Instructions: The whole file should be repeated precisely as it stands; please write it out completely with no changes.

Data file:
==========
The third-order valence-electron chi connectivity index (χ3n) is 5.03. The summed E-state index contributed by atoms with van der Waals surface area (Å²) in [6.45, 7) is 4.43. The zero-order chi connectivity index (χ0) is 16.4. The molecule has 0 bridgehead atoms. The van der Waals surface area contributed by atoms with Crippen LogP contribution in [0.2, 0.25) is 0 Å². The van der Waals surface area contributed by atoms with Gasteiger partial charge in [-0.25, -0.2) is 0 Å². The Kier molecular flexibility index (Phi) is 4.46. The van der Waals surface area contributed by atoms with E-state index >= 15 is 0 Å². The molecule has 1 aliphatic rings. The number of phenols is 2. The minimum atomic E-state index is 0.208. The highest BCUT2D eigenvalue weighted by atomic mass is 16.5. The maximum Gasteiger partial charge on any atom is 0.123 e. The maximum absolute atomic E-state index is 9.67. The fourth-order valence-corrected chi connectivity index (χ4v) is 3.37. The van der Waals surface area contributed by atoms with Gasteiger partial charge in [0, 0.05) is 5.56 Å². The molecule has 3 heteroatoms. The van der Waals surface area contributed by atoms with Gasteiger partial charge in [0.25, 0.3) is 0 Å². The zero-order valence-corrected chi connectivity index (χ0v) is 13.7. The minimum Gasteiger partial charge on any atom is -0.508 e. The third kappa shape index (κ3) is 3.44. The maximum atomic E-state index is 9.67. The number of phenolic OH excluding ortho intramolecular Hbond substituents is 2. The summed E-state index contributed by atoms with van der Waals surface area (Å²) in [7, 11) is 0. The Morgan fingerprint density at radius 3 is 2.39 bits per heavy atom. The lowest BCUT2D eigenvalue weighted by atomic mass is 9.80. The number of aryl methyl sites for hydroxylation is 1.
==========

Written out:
The third-order valence-electron chi connectivity index (χ3n) is 5.03. The summed E-state index contributed by atoms with van der Waals surface area (Å²) in [6.45, 7) is 4.43. The zero-order chi connectivity index (χ0) is 16.4. The molecule has 0 bridgehead atoms. The van der Waals surface area contributed by atoms with Crippen LogP contribution in [0.2, 0.25) is 0 Å². The van der Waals surface area contributed by atoms with Gasteiger partial charge in [-0.25, -0.2) is 0 Å². The Kier molecular flexibility index (Phi) is 4.46. The van der Waals surface area contributed by atoms with E-state index >= 15 is 0 Å². The molecule has 1 aliphatic rings. The number of phenols is 2. The minimum atomic E-state index is 0.208. The highest BCUT2D eigenvalue weighted by atomic mass is 16.5. The maximum Gasteiger partial charge on any atom is 0.123 e. The maximum absolute atomic E-state index is 9.67. The fourth-order valence-corrected chi connectivity index (χ4v) is 3.37. The van der Waals surface area contributed by atoms with Gasteiger partial charge in [0, 0.05) is 5.56 Å². The molecule has 3 heteroatoms. The van der Waals surface area contributed by atoms with Gasteiger partial charge in [0.25, 0.3) is 0 Å². The zero-order valence-corrected chi connectivity index (χ0v) is 13.7. The minimum Gasteiger partial charge on any atom is -0.508 e. The third kappa shape index (κ3) is 3.44. The maximum atomic E-state index is 9.67. The number of phenolic OH excluding ortho intramolecular Hbond substituents is 2. The summed E-state index contributed by atoms with van der Waals surface area (Å²) in [7, 11) is 0. The Morgan fingerprint density at radius 3 is 2.39 bits per heavy atom. The lowest BCUT2D eigenvalue weighted by atomic mass is 9.80. The number of aryl methyl sites for hydroxylation is 1.